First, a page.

Table_3_Distinctive Patterns of Flavonoid Biosynthesis in Roots and Nodules of Datisca glomerata and Medicago spp. Revealed by Metabolomic and Gene Expression Profiles.XLSX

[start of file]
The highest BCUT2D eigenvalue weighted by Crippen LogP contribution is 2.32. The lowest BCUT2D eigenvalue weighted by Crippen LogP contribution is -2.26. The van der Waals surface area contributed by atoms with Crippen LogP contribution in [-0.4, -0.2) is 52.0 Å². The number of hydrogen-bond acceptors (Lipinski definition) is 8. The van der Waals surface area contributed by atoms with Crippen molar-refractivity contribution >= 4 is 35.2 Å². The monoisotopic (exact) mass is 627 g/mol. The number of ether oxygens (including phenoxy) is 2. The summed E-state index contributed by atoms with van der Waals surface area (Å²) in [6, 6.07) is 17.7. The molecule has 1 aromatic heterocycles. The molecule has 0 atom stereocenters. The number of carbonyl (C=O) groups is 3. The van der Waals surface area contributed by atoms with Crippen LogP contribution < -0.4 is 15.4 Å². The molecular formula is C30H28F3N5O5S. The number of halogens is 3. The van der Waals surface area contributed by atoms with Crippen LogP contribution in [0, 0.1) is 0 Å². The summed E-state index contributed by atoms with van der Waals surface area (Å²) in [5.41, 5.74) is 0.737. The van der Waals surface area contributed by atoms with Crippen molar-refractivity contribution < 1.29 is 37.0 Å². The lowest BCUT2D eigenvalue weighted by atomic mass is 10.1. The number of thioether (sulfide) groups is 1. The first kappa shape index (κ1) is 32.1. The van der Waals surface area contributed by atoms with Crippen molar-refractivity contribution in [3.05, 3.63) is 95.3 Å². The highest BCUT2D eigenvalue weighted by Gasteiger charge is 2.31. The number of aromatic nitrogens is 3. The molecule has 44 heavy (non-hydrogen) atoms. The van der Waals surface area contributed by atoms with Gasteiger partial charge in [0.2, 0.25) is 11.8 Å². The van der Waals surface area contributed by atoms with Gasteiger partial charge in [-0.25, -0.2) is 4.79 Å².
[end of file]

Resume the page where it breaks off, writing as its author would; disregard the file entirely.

Plants within the Nitrogen-fixing Clade (NFC) of Angiosperms form root nodule symbioses with nitrogen-fixing bacteria. Actinorhizal plants (in Cucurbitales, Fagales, Rosales) form symbioses with the actinobacteria Frankia while legumes (Fabales) form symbioses with proteobacterial rhizobia. Flavonoids, secondary metabolites of the phenylpropanoid pathway, have been shown to play major roles in legume root nodule symbioses: as signal molecules that in turn trigger rhizobial nodulation initiation signals and acting as polar auxin transport inhibitors, enabling a key step in nodule organogenesis. To explore a potentially broader role for flavonoids in root nodule symbioses across the NFC, we combined metabolomic and transcriptomic analyses of roots and nodules of the actinorhizal host Datisca glomerata and legumes of the genus Medicago. Patterns of biosynthetic pathways were inferred from flavonoid metabolite profiles and phenylpropanoid gene expression patterns in the two hosts to identify similarities and differences. Similar classes of flavonoids were represented in both hosts, and an increase in flavonoids generally in the nodules was observed, with differences in flavonoids prominent in each host. While both hosts produced derivatives of naringenin, the metabolite profile in D. glomerata indicated an emphasis on the pinocembrin biosynthetic pathway, and an abundance of flavonols with potential roles in symbiosis. Additionally, the gene expression profile indicated a decrease in expression in the lignin/monolignol pathway. In Medicago sativa, by contrast, isoflavonoids were highly abundant featuring more diverse and derived isoflavonoids than D. glomerata. Gene expression patterns supported these differences in metabolic pathways, especially evident in a difference in expression of cinnamic acid 4-hydroxylase (C4H), which was expressed at substantially lower levels in D. glomerata than in a Medicago truncatula transcriptome where it was highly expressed. C4H is a major rate-limiting step in phenylpropanoid biosynthesis that separates the pinocembrin pathway from the lignin/monolignol and naringenin-based flavonoid branches. Shikimate O-hydroxycinnamoyltransferase, the link between flavonoid biosynthesis and the lignin/monolignol pathway, was also expressed at much lower levels in D. glomerata than in M. truncatula. Our results indicate (a) a likely major role for flavonoids in actinorhizal nodules, and (b) differences in metabolic flux in flavonoid and phenylpropanoid biosynthesis between the different hosts in symbiosis.